Young said he doesn't know a lot about the Steelers, but he said he has seen enough to know they play hard and play together. And he can't think of a better fit for their team -- and their locker room -- than his best friend.

"People are just kind of drawn to him because of his presence," Young said. "You will want to be his friend. When you get around someone who works as hard as he does, you want to work that hard, too.

"He works as hard as he possibly can every play. He woke up this morning and ran before the draft because he never takes a day off. He'll give everything he has."

That is one of the overriding reasons the Steelers selected Hood, a defensive tackle who will play defensive end in their 3-4 defense, with the 32nd overall pick in the NFL draft.

He has a dominating presence on the field, testament to the double-team attention he received at Missouri, where he registered 10 sacks, 15 stops behind the line of scrimmage and 16 quarterback pressures the past two seasons. But he has equally daunting presence off the field, a player who has a positive effect on his teammates and an almost instant camaraderie with nearly everyone he meets.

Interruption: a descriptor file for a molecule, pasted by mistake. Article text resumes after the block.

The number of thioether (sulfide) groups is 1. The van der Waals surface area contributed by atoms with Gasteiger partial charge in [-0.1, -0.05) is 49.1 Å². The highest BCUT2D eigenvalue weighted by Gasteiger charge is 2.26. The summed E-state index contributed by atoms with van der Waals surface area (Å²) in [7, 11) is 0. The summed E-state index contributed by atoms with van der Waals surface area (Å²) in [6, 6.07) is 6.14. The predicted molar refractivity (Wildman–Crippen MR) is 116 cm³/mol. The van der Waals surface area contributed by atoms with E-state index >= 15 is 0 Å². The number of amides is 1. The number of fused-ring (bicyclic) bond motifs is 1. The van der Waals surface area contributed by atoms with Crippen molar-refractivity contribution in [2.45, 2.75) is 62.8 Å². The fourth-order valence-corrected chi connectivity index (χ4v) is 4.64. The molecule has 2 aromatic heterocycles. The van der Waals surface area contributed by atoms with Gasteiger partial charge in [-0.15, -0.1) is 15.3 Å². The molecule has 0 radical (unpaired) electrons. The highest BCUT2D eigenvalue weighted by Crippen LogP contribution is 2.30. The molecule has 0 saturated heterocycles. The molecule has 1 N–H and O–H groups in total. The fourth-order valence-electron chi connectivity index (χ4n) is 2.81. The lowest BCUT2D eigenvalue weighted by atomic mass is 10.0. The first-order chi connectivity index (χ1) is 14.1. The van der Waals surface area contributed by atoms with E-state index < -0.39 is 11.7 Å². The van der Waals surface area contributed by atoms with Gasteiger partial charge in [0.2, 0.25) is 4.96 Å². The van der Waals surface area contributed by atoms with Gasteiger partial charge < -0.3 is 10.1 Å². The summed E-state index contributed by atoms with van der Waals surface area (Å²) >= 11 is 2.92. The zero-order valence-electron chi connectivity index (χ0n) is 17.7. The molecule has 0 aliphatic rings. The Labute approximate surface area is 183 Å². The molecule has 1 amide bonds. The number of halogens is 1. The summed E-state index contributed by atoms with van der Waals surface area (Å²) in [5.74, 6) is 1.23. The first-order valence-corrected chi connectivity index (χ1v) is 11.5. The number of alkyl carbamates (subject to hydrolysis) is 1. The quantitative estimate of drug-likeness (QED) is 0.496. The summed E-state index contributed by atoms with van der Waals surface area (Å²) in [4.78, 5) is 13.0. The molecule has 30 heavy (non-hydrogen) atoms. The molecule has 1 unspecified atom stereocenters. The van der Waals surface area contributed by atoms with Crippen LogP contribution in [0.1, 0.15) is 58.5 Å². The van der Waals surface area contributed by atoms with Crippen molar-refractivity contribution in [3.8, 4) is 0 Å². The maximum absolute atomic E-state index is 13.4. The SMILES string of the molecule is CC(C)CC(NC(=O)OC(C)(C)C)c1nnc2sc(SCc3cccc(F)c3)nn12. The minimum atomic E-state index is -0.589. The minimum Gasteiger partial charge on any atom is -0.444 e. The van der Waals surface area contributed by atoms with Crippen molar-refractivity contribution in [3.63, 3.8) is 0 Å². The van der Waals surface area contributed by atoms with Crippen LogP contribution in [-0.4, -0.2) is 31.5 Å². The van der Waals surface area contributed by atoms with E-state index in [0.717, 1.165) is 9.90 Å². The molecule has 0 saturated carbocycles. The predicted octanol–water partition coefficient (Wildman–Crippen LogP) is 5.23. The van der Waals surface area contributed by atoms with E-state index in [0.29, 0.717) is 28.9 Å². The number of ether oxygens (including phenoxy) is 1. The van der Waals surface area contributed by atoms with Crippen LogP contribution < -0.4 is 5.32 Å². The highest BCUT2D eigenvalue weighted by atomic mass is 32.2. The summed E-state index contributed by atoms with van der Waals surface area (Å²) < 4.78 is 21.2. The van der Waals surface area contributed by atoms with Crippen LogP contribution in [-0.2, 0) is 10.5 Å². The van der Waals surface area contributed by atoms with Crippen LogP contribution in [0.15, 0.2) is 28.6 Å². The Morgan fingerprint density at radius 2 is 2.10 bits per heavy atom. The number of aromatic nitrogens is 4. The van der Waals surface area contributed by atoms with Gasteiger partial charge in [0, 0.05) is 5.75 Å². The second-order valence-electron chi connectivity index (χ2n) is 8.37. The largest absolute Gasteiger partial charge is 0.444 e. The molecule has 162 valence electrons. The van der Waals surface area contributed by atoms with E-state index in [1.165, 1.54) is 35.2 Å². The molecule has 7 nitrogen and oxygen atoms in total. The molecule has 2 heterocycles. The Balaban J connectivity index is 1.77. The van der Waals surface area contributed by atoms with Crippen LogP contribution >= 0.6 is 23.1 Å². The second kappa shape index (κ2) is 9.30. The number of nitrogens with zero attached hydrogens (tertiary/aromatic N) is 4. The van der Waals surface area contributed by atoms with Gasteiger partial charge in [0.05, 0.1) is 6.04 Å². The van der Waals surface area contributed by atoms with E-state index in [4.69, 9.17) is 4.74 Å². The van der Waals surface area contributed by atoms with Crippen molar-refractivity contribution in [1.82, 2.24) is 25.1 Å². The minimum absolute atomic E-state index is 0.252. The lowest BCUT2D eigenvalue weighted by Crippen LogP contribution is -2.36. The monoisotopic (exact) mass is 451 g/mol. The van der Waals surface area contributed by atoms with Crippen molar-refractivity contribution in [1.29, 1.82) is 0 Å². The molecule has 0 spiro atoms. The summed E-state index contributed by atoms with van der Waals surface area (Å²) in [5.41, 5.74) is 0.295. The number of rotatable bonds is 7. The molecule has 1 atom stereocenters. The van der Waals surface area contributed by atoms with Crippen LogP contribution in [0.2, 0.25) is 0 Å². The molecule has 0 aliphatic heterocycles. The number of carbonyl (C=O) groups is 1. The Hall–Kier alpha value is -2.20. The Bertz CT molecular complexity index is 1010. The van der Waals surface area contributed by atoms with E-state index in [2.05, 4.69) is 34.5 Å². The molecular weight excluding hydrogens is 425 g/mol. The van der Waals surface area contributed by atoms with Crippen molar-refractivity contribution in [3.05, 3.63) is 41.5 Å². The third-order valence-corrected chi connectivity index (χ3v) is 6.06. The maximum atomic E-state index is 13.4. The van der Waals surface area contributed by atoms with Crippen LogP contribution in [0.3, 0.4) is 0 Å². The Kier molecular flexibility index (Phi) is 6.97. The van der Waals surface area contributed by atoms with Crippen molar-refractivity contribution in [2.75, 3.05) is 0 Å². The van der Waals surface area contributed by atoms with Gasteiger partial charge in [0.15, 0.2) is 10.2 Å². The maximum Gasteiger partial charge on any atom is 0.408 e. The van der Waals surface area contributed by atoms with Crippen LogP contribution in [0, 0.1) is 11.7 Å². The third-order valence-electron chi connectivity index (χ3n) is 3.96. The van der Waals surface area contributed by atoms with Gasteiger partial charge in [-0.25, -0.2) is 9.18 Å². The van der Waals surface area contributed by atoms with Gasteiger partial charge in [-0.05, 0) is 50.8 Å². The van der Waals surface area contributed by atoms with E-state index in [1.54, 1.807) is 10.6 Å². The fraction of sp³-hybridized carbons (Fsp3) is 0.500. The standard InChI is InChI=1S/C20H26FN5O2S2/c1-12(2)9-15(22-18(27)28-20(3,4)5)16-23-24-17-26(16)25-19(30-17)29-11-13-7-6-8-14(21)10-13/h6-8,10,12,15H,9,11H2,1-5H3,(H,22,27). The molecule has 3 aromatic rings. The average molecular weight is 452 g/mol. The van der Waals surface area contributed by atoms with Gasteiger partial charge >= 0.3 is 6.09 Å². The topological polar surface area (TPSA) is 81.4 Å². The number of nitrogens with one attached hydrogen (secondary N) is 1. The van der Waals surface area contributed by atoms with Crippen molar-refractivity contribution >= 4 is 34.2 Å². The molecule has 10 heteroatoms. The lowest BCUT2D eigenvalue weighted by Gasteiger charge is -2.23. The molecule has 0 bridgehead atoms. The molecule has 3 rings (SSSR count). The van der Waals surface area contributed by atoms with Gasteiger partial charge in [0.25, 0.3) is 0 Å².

"I tell people, "You're a better football team when he's walking around your locker room,' " Missouri coach Gary Pinkel said.

"That was evident the first time we met him," said Steelers director of football operations Kevin Colbert. "He was somebody we felt good about from the first time we scouted him and talked to him at the combine. This is a high quality player and person."

"He's a Steeler-type of player," Steelers coach Mike Tomlin said. "There are no holes in this guy."

Precisely why Young said he has been his friend for so long.

"He's a great guy," said Young, who is scheduled to graduate from West Texas A&M in August. "He's always there for you. I knew if I would call him, if I had any trouble, he'd be there for me. That's why we're still friends."

Hood's stock began to rise after the scouting combine in February, where his workout was solid, but not spectacular. Not satisfied with his performance, Hood went back to the weight room, improved his strength and developed more quickness.